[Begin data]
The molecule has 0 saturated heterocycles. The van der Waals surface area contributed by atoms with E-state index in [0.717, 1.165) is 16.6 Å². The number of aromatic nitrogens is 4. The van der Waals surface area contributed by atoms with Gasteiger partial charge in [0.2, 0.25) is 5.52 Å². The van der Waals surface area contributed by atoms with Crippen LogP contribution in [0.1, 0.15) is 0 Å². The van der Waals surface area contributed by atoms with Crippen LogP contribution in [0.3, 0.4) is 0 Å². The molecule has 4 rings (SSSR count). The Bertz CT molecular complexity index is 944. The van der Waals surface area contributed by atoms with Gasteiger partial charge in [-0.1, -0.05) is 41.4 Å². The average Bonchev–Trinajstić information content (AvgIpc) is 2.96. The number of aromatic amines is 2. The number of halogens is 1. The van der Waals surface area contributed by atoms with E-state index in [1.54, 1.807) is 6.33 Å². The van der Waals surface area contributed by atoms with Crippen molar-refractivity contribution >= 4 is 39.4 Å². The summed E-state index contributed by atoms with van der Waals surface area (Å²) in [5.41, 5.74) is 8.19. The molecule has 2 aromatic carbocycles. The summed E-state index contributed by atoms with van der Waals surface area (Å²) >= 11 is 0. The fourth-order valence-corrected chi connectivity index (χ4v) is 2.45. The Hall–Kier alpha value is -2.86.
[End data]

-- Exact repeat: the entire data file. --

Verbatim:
The molecule has 0 saturated heterocycles. The van der Waals surface area contributed by atoms with E-state index in [0.717, 1.165) is 16.6 Å². The number of aromatic nitrogens is 4. The van der Waals surface area contributed by atoms with Gasteiger partial charge in [0.2, 0.25) is 5.52 Å². The van der Waals surface area contributed by atoms with Crippen LogP contribution in [0.1, 0.15) is 0 Å². The van der Waals surface area contributed by atoms with Crippen LogP contribution in [0.3, 0.4) is 0 Å². The molecule has 4 rings (SSSR count). The Bertz CT molecular complexity index is 944. The van der Waals surface area contributed by atoms with Gasteiger partial charge in [-0.1, -0.05) is 41.4 Å². The average Bonchev–Trinajstić information content (AvgIpc) is 2.96. The number of aromatic amines is 2. The number of halogens is 1. The van der Waals surface area contributed by atoms with E-state index in [1.54, 1.807) is 6.33 Å². The van der Waals surface area contributed by atoms with Crippen molar-refractivity contribution >= 4 is 39.4 Å². The summed E-state index contributed by atoms with van der Waals surface area (Å²) in [5.41, 5.74) is 8.19. The molecule has 2 aromatic carbocycles. The summed E-state index contributed by atoms with van der Waals surface area (Å²) >= 11 is 0. The fourth-order valence-corrected chi connectivity index (χ4v) is 2.45. The Hall–Kier alpha value is -2.86.